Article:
The punishment does not have to be painful or violent, or harsh at all, for it’s application to be defined as a punishment.
All that is required is that it makes the behavior accompanying it less likely to re-occur. This means that the animal receiving the punishment must find it aversive. Understanding this is important both with animals and people.
The dog decides
A punishment is not defined by how harshly the provider of the punishment regards it, but by whether or not the subject (in this case a dog) we are imposing it on finds it aversive and to what degree.
What is a ‘punishment’ for one dog, may not be a ‘punishment’ for another. Nor is a punishment defined by the intention of the person supplying it.
Letting a firework off may not be intended to be a ‘punishment’ by your neighbour, but if it frightens your puppy whilst he picking up a ball for example, strictly speaking the puppy has been punished for grabbing the ball and he will be less likely to repeat the behavior in the future.
It isn’t about cruelty
When we refer to punishment in the context of training, it is this definition which we are using.
Some people that punish dogs are of course cruel. But most people that use punishment today are not. They may not be positive-only trainers, but they are not intending to cause, or succeeding in causing, physical or emotional harm to the dog.
And when a modern dog trainer, tells a traditional dog trainer that he is using punishment, this is in no way an accusation of cruelty. It is simply an observation that the trainer is applying a consequence which will diminish that particular behavior.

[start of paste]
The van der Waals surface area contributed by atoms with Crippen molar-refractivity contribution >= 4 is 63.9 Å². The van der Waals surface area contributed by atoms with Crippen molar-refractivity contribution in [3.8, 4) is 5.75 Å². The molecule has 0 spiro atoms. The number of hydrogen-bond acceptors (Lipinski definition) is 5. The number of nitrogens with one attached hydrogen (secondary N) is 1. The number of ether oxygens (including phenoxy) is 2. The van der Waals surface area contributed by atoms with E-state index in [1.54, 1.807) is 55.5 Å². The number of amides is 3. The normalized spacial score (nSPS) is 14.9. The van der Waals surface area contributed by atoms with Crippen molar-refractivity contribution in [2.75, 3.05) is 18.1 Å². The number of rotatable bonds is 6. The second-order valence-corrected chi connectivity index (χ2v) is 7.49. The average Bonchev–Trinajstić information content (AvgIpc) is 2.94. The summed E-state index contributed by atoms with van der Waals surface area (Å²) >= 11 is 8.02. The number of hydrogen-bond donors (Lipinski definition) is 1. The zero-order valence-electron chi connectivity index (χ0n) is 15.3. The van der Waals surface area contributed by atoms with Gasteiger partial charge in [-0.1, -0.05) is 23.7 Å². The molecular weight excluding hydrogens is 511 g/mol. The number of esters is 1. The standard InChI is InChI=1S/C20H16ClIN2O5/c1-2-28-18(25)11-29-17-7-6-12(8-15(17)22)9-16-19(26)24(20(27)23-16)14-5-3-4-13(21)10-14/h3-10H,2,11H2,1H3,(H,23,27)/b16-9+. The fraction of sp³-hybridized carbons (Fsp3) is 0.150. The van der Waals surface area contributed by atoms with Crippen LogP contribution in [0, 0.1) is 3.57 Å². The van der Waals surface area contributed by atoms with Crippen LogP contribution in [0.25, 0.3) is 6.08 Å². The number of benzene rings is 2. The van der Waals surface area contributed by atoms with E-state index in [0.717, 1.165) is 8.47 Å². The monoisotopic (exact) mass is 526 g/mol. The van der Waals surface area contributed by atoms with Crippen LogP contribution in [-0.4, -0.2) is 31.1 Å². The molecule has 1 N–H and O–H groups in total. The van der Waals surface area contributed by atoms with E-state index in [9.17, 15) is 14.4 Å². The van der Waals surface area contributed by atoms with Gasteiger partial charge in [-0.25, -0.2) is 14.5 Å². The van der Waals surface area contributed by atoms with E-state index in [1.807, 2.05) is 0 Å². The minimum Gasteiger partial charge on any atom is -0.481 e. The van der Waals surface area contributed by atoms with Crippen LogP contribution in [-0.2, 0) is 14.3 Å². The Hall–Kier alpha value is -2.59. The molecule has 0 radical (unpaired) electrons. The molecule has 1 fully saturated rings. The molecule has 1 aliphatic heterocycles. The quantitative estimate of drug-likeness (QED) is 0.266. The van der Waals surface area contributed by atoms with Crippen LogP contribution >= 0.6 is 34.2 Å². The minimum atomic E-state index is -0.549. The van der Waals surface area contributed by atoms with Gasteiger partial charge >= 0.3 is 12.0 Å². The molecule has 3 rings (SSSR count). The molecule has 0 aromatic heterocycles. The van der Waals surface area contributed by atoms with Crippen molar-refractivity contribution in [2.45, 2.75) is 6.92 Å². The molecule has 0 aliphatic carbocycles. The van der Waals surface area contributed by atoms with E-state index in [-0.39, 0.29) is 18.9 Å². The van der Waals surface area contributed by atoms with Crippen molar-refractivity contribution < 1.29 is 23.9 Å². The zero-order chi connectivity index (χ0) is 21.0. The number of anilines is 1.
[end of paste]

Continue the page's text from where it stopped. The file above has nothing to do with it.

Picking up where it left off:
It is important that we are able to make this distinction, because increasing numbers of pet owners are now training their dogs without using aversives at all, and more are joining them all the time.
This is an exciting movement and it is achieving some great results already.
Reinforcement is the other side of the coin.
Anything which makes a behavior more likely to occur in the future, is defined as a reinforcer, and the application of the reinforcer is defined as ‘reinforcement’.
This is not the same way in which many trainers use the word reinforcement when it is often used simply to mean ‘going over’ training until it is thoroughly understood.
I have become involved in some very muddled conversations talking to dog trainers who talk about ‘reinforcing’ their dog’s learning when they actually mean repeating exercises or drills until the dog ‘gets it’.
The dog still decides
Reinforcement, like punishment is defined by the dog, and by its effects, not by what the handler thinks ought to be reinforcing. So, if your dog doesn’t find having his ears rubbed reinforcing, it won’t improve the chances of him repeating the sit you just asked for.
Getting your head around this is a big advantage for any dog trainer who wants to train more humanely, as effective reinforcers make learning a breeze, and ineffective reinforcers inevitably lead to punishment.
This is because ineffective reinforcers don’t reinforce anything, and therefore don’t give the handler any control over the dog’s behavior